People are still scratching their heads, wondering how Hillary Clinton pulled off a stunning upset in New Hampshire over Barack Obama. The media and pundits, blinded by the polls and Obama's rock star speeches and crowds, had written her off. But if her speaking and communications skills played a role--and of course they did--you have to look at what she did the last five days leading up to the vote.
One knock against Hillary has always been that she's not likable--too cold, too political, driven by polls, not the people. But in the NH TV debate, and later on the stump, she showed a different face--more humble, more giving, more human. Critics called it just another Clinton gimmick--remember "slick Willie's" reputation in the 90s? And when she almost teared up in front of a crowd later (photo above), and began talking about how hard it's been and how she truly wants a better country, some pundits said the "stunt" could backfire--a show of weakness, they said.
In fact, it may have had just the opposite effect, grabbing media attention and galvanizing the women vote. After losing the women vote in Iowa, she won it back in NH, 46 percent to 34 percent. According to the TV talking heads and exit interviews, some women said they decided to give her another look after hearing her emotional-charged statements. Some talked about how hard women have worked over the last generation to rise in corporations and political offices in this country. The Hillary episode may have reminded some of the long, hard trail, turning Hillary into a lightning rod for a larger issue--at least for the moment. And that's all she needed-a moment to show her human side.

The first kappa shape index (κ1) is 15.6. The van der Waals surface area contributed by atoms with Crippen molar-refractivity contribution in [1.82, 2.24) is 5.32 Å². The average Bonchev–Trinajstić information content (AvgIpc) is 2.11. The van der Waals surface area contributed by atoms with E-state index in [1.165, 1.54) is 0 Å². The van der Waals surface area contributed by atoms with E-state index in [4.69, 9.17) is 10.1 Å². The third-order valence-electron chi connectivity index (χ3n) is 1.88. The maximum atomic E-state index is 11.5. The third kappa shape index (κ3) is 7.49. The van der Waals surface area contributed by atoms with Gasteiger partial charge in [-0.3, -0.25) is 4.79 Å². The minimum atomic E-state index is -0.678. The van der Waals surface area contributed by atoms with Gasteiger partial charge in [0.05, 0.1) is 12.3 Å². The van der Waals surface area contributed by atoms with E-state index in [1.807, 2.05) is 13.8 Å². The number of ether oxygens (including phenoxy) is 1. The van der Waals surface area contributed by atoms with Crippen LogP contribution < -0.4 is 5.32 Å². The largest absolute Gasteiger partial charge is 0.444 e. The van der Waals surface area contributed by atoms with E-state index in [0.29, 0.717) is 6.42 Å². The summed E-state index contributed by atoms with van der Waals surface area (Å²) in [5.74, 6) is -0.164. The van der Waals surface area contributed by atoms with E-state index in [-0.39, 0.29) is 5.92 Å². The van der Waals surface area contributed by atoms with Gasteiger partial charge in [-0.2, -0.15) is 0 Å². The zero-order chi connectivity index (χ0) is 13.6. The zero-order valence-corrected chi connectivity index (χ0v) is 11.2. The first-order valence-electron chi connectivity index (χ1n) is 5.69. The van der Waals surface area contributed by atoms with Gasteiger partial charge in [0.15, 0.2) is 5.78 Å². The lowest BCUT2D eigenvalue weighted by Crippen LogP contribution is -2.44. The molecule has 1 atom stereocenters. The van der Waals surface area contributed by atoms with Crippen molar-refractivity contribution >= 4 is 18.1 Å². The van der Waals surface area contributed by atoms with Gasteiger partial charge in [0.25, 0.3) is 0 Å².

""I think she's human. I think she's got the clout," said Joyce Connelly, 76, an independent from Laconia, N.H. in a newspaper interview.
Another woman, interviewed on NPR, said she "woke up that morning and knew I had to vote for her (she was going to vote for Obama). It almost felt like a duty. What was I thinking before?"
No one will argue that this one issue won Hillary over in NH, or that women are voting for her soley because she's a woman. But one would be equally naive to think her new and improved speaking style--see my last post--isn't giving her a big boost. She may not be an Obama, or even rival her husband Bill as a silver tongued orator, but she's finding her true voice--one more authentic, richer, more believable. Too bad she couldn't have found it earlier, but better late than never. Look for a very interesting race going forward.